Gifts for children in n-Eid
Community groups take gifts to local hospitals
As Muslims around the world partook in their Eid celebrations last weekend, some extra gifts were wrapped up across West Yorkshire as the giving spirit was spread across different faiths.
Firstly, in Bradford, youngsters from W-Childcare visited the Bradford Royal Infirmary to deliver dozens of toys to children of all ages who are currently being treated at the hospital.
From babies to teens, presents were donated for all young patients who received their gifts from a trio of youngsters from the afterschool club.
Zainab Qureshi, Amina Qureshi and Raza-ul-Mustafa were joined by the club’s director, Nazim Ali and manager, Michaela Yildiz, for the handover.
It is the second consecutive year that the project has taken place and Nazim explained why the group were so eager to continue the tradition.
“With Eid being a special occasion in which families spend quality time together and children receive gifts; children from W-Childcare recognised that this is not the case for everybody including those who are in hospital,” he explained.
“The gift distributions were a gesture of kindness and were arranged to show patients that members of the wider community do care about them and ultimately uplift their spirits.
“The Eid gifts were for all children in the ward irrespective of faith and that is something we are very proud of.”
Nazim adds that he has experienced what it is like to spend a lot of time in hospital at a young age after suffering from tuberculosis as a child.
“I know too well how, at times, you feel the loneliness and miss being at home with your family and playing with your friends,” he added.
“Just to see the children smile on receiving their gifts was a priceless feeling and brought back so many memories.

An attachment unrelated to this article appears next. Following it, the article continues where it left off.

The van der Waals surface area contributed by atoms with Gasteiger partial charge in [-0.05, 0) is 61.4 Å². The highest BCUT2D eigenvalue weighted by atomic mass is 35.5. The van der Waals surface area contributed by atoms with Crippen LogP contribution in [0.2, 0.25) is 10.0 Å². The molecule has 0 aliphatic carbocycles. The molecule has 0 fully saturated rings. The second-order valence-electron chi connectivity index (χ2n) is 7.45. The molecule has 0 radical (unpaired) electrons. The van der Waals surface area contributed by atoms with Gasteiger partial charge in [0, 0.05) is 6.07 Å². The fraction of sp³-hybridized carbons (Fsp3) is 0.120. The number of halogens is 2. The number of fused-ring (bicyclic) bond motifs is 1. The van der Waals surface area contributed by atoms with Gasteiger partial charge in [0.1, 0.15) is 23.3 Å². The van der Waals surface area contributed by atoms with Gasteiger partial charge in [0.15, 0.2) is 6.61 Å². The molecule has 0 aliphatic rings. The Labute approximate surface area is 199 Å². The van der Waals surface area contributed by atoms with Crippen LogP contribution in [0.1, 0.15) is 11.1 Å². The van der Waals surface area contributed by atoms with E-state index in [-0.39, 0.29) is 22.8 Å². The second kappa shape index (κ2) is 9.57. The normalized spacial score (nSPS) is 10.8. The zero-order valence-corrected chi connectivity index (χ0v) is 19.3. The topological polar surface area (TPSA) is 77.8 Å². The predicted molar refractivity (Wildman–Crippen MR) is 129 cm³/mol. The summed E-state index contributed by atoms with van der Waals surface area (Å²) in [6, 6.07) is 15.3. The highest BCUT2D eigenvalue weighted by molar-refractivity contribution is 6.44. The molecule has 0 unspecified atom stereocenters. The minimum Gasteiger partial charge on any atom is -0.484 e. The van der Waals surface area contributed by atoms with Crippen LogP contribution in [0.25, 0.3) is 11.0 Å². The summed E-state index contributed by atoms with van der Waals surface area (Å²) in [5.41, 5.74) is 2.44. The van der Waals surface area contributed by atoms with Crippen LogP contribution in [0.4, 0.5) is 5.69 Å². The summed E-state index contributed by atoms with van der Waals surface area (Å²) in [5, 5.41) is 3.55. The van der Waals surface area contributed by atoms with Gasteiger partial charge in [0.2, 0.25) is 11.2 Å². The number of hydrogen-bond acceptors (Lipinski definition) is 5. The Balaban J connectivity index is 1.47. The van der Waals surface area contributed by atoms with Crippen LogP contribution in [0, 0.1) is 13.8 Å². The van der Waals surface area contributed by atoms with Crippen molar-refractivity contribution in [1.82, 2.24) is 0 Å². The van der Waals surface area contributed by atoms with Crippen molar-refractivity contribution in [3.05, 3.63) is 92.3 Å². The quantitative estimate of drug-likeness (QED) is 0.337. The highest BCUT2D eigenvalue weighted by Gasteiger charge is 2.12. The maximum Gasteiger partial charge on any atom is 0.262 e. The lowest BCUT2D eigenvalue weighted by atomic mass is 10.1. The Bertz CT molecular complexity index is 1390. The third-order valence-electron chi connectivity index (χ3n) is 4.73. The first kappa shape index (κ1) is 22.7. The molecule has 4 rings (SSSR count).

“This is the very reason every Eid we organise the Eid gifts initiative...it has certainly made our Eid.”
Meanwhile, at the Leeds General Infirmary, girls from the Kumon Y’all community group delivered their arm-loads of presents for young children on the oncology wards.
Once again, their now annual project aims to care for members of all and no faiths who are being treated in hospital during the Islamic celebrations.
After shopping for the gifts and wrapping them up, they were delivered last week.
Kumon Y’All girls youth group leader, Siddeequah Azmi said: “Eid is a day of celebration and through this project we wanted to bring a smile to the faces of these brave children, regardless of their religion, race or background.”
She added: “Having spent almost two weeks in communication with the LGI to set up the visit, I asked the girls at the hospital, ‘Are you happy now that you’ve visited the ward?’, to which one girl, Farhaanah, solemnly replied, ‘No, we’re pleased we did it, but it’s so sad’.”
The ‘humbling’ experience for the girls was rounded off with a brief discussion with LGI staff member, Adele, who summarised what it meant to the patients for such initiatives to exist.
“It can get really hard for the children and their families,” she said. “You’ve seen a two-year-old today, but some of the children we have here were diagnosed with cancer from birth.
“It’s days like these, when we have visitors such as yourselves, that really make such a huge difference to their stay.”